Secret Bases make their return in Alpha Sapphire and Omega Ruby.

The only thing that really got on my nerves throughout the course of the game was the incredible amount of HMs required to pass through certain areas, and the fact that any changes brought about by the use of these HMs are essentially reset when one leaves the screen.  This becomes more of an issue during the second half of the game where one’s team of Pokémon is better established; you’ll be walking along only to find a boulder in your way.  Nobody on your team trained with Rock Smash?  Already satisfied with everyone’s moves?  Well tough, you’ve got to trek back to a Poke Center, do the tedious Deposit/Withdraw process, and bring the guy over to smash the rock.  What’s worse is that you can’t just run back to the Poke Center and switch him back out, because once you leave the screen, the boulder comes back.

Pokemon Alpha Sapphire

The updated Hoenn region requires a few too many HMs to traverse for my tastes.

This becomes an even greater annoyance during the last third to last quarter of the game spent in the eastern reaches of Hoenn (lots of water and islands) where one is constantly forced to use Surf and, to a lesser extent, Dive.  Of course there’s always the option of making this member a valuable part of the team, but for me, I found myself essentially down to a 5-man team plus my “utility Pokemon” for traversing the environment.  Having to use the HMs constantly is frustrating enough in its own right, but being forced into bringing this member into battle with you outright diminishes the quality of the game.  Other situations are a real pain in the ass as well, such as winding one’s way down into a cave only to find that you need a Poke with Strength to move any further.  I know it’s been done this way in Pokémon games since long before Alpha Sapphire, but it’s still a tedious system that could be replaced by something much more efficient – either by not treating these special moves as normal moves (thus occupying valuable move slots) or by simply bestowing these abilities on the character itself.  What it boils down to is that I adamantly dislike being forced to put a specific Pokemon on my team and/or being forced to give a certain move to a Pokemon for the sake of being able to move around on the map.  It gets even worse if you’ve spread these HMs out across multiple Pokemons; you’ll spend a lot of valuable time wandering around with and leveling up Pokemon that may not be your top priority.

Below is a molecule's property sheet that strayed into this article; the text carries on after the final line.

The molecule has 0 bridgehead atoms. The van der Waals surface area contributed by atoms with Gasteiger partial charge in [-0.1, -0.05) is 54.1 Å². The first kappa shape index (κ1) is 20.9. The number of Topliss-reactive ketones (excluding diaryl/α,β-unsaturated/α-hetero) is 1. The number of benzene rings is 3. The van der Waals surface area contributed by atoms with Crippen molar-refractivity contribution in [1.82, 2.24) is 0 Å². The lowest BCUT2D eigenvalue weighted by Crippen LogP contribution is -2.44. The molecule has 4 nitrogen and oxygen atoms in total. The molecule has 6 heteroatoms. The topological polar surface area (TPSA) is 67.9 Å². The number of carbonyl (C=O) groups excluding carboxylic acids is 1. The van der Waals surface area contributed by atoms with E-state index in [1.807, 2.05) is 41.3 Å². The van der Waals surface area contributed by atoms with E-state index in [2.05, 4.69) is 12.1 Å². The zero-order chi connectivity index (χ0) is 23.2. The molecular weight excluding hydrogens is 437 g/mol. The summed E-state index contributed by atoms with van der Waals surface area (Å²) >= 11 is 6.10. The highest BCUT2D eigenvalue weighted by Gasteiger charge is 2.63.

Pokemon Alpha Sapphire

Flying is cool and all, but it’s hard to fathom the exact mentality between the 2 different flying mechanics…

And then there’s one final issue that, depending on your personal preferences, is either a huge strength or a debilitating weakness: nothing about Alpha Sapphire is fundamentally different than any other core, main-series Pokémon game.  Is Game Freak just sticking to a formula that works, or are they stubbornly refusing to innovate?  I’m not sure if I’ve made up my mind yet, but after playing significant chunks of Yellow and Crystal, and even larger swaths of Emerald and XI don’t feel like I’m exaggerating when I say that I feel like I’m playing the same game over and over.  At the very least, the continued updates do keep the formula from growing outright stale, but it’s still pretty much the same game.

Pokemon Alpha SapphireDespite some of the more obvious shortcomings, I still had a lot of fun with Alpha Sapphire, even when going above and beyond the main plot to seek out the game’s many Legendary Pokémon.  I enjoy the lighthearted, “adventure-y” feel of the game, and though I might not participate, I can certainly appreciate the magnificent scope of completing the Pokédex.  It takes a special kind of devotion to put that much effort into a video game.  Playing through Alpha Sapphire has definitely made me want to see the other side of the story in Omega Ruby as well as go back and revisit the Gen III titles in more depth.  If it’s been a while since you’ve taken a look at the series or you want to relive fond memories of Sapphire, why not give Alpha Sapphire a go?  From what I’ve read, the folks at Game Freak have done an excellent job of both updating a familiar experience and throwing in ample new material.  I know most folks will be reviewing Alpha Sapphire and Omega Ruby in the same breath, but I intend to give ’em a shot separately.  Stay tuned as I make my way through Omega Ruby….

Reviewed by The Cubist

Written by The Cubist

The Cubist


Co-founder, Head Author, & Site Technician

Find out what these ratings mean and how I rate video games.

I collect as much video gaming paraphernalia as I can get my hands on, especially when it comes to hardware. With over 40 systems including oldies like the ColecoVision and Intellivision, obscurities like the CD-i and 3DO, and the latest and greatest including the Wii U, PS4, Xbox One, 3DS, and PS Vita, I get easily overwhelmed. Most of the time you can find me firmly nestled sometime between 1985 and 1995 when it comes to my games of choice, but I’m also having a great time seeing what the 8th generation has to offer.

Currently in love with: Mortal Kombat

Email me anytime, about anything: thecubist@nerdbacon.com

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2 Comments

  1. Hehehe, “self-proclaimed non-expert.”